Pokémon Sword and Pokémon Shield may have disappointed some of the series’ most devoted fans with their truncated Pokédexes, but that doesn’t seem to have hurt them much with the game-buying public. The two titles are, collectively, the fifth best-selling game in the Switch’s history, trailing only Mario Kart 8 Deluxe, the Switch iterations of Smash Bros. and Animal Crossing, and The Legend of Zelda: Breath of the Wild. They’re the best-selling Pokémon games since Pokémon Gold and Silver were released at the height of late-’90s/early-’00s Pokémania over two decades ago.
Part of Sword‘s and Shield‘s appeal, as we explored a bit in our review, was that they used the Switch’s extra hardware power to create a truly console-sized adventure, crafting a world with an impressive sense of scale and the series’ first free-roaming overworld areas. There were still some weird quirks—story cutscenes with mouth movements but no actual spoken dialogue come to mind—but it felt like the series had finally broken free of some of the conventions it had been leaning on since the earliest Game Boy entries.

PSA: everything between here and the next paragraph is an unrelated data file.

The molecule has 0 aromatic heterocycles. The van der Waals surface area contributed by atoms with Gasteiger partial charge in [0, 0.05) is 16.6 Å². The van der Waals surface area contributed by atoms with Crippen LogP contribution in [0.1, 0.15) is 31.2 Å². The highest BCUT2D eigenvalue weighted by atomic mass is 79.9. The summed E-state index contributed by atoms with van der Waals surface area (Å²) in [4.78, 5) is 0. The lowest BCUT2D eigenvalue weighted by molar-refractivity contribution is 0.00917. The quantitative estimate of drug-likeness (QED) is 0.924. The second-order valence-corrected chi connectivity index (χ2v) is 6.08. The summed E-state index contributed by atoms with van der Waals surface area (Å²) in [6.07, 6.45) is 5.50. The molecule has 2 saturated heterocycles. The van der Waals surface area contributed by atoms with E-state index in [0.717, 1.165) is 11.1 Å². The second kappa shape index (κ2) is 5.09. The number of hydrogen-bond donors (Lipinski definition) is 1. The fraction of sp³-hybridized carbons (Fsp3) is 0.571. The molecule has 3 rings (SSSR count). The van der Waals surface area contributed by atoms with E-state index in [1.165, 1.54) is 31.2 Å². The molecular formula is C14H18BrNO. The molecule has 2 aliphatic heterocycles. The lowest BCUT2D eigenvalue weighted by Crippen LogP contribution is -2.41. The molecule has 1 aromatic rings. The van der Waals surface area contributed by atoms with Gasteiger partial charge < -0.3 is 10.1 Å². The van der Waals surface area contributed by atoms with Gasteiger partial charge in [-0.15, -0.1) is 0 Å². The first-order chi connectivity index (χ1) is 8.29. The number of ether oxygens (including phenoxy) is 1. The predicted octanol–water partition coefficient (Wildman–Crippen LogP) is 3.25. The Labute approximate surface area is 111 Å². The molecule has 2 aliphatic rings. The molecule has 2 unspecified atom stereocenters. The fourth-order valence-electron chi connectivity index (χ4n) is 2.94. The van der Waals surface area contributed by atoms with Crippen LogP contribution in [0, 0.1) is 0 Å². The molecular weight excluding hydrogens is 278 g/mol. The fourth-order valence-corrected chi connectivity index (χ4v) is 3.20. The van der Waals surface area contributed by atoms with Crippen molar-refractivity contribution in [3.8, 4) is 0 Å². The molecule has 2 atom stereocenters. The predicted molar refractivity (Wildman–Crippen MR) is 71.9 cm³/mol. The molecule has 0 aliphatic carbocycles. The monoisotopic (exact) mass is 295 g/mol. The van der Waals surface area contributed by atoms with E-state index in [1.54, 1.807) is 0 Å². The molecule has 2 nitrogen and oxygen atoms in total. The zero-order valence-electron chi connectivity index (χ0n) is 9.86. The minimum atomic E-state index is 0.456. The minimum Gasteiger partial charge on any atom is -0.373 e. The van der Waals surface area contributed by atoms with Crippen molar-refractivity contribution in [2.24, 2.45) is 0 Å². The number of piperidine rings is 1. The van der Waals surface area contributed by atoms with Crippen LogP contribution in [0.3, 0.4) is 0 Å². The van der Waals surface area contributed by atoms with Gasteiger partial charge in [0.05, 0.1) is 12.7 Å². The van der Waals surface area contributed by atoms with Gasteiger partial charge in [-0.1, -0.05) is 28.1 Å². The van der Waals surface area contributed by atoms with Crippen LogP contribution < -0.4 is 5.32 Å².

In that context, Pokémon Brilliant Diamond and Pokémon Shining Pearl can’t help but feel like a bit of a letdown. The games are faithful to their source material, but that source material is a pair of games released on the original Nintendo DS in 2007, and both the originals and the remakes hew much more closely to the series’ Game Boy roots. It’s not that there aren’t improvements—it’s just that, even relative to other Pokémon remakes, Brilliant Diamond and Shining Pearl feel inessential.
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